Something about watching Kelly Hu fight is much like watching a well-done ballet. She moves like a graceful dancer and always delivers a solid performance, no matter what she is doing or who she is with. In The Devil's Den she works with some truly talented actors to give us a great low-budget horror film along the lines of Dusk to Dawn. In fact, this film is probably so far above the so-called sequels, it should have been one.
Here, Quinn and Nick are looking to make some big bucks after smuggling a load of Spanish fly from Mexico. Yes, Spanish fly. You know what Spanish Fly does when you mix it into a woman's drink. When Nick disparages the plan, Quinn decides to stop at a remote strip club they pass called The Devil's Den, to test the product.
Devon Sawa plays Quinn, a perpetual goof-off with little interest in anything other than getting laid and getting a little more money. Nick simply seems interested in women. The problem is, this particular men's club might not be all it is made out to be. In fact, the ladies here are more interested in human flesh than in dancing and taking off their clothes. So, along with our fairly horny young men and a group of flesh hungry ghouls, we are also joined by one fearless vam… sorry, ghoul hunter, and Kelly Hu as the delectable assassin, out to execute her mission.
That mission is to remain a mystery for a little while. Oh, and one imaginary swordsman; yes, I said 'imaginary swordsman.' Turns out that Quinn is an expert on Japanese swords because he is also a fan of blind swordsman Zatoichi. And so is our sword wielding warrior, Leonard, who also works for some esoteric group that hunts and kills demons, monsters, werewolves etc. Sent to the Devil's Den in search of a ghoul queen, Leonard (played by Ken Foree in a great role) plans on killing the creature with as little difficulty as possible.
Of course, this is all complicated by our newly arrived assassin, and Spanish fly-smuggling gringos. It isn't long before all heck breaks loose, with the former beauty queen dancers suddenly impaired by a bad case of ugly as crap and chewing on the people around them.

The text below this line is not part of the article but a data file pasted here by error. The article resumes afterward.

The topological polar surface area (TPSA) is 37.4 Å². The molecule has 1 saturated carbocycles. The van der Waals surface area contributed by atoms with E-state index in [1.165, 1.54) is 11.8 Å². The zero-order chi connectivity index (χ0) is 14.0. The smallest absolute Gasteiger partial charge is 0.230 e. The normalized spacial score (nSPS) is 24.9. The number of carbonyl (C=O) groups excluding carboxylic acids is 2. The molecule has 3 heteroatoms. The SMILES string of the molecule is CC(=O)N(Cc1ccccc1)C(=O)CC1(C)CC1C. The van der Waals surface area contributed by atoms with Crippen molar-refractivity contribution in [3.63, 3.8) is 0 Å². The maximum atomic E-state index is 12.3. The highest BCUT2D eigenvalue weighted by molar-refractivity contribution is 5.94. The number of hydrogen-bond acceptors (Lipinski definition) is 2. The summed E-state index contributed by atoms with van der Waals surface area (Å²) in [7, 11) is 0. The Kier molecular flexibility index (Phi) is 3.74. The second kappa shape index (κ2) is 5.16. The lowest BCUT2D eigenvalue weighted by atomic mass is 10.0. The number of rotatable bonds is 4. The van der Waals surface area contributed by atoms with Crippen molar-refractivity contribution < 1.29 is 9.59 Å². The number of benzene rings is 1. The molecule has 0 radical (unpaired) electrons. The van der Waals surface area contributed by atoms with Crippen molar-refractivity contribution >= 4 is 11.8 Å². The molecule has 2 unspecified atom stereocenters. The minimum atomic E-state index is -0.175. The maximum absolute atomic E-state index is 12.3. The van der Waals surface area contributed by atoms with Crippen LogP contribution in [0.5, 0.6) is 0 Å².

As gunfire erupts, and swords flash, body parts fly all around the place. Which is not exactly great, and I won't tell you why on that one. Yes, this is a low budget film and you can see that from some of the shots and the special effects. For Gods sake, do not let that hold you back from watching this first class little horror film. The writing is great, the plot (while overused in the last few years) is good, and the actors are way above average.
Devon Sawa turns in one of the best performances I have seen from him in a long time. Moreover, as I said before, Kelly Hu is nothing short of amazing to watch both as she fights and just to see her smile. Ken Foree plays one of his best characters of his career and I hope that if they do a sequel they keep him. Actually, keep everyone from this first film.
And yes, while Foree did have some difficulties with his sword work, he still did a pretty impressive job. Perhaps not as good as Zatoichi, who does a great job of overcoming the ghouls in a fantasy sequence. Hey, when you are stuck hiding from flesh-eating ghouls, you need a good story to pass the time.
Still, the entire film is worth watching, as I said. Lots of boobies, just enough gore to get interesting, and more humor than you might expect. Just watch out for those squirrels.
Sure, he died smiling, but still. So, if you young men are having trouble in that area, just contact me. I have a large supply left over. Cheap.
DVD specs: Running time: about 90 minutes, closed captioned. Widescreen. Comes with Dolby Digital 5.1 and 2.0 Surround. Features audio commentary, a 'making of' feature and in addition the screenplay can be read from a DVD-ROM on your computer. And best of all, it comes with a blooper reel. Every movie should have one.
The Devil's Den
Directed by Jeff Burr
Written By Mitch Gould
With: Steven Schub, Ken Foree, Devon Sawa, and Kelly Hu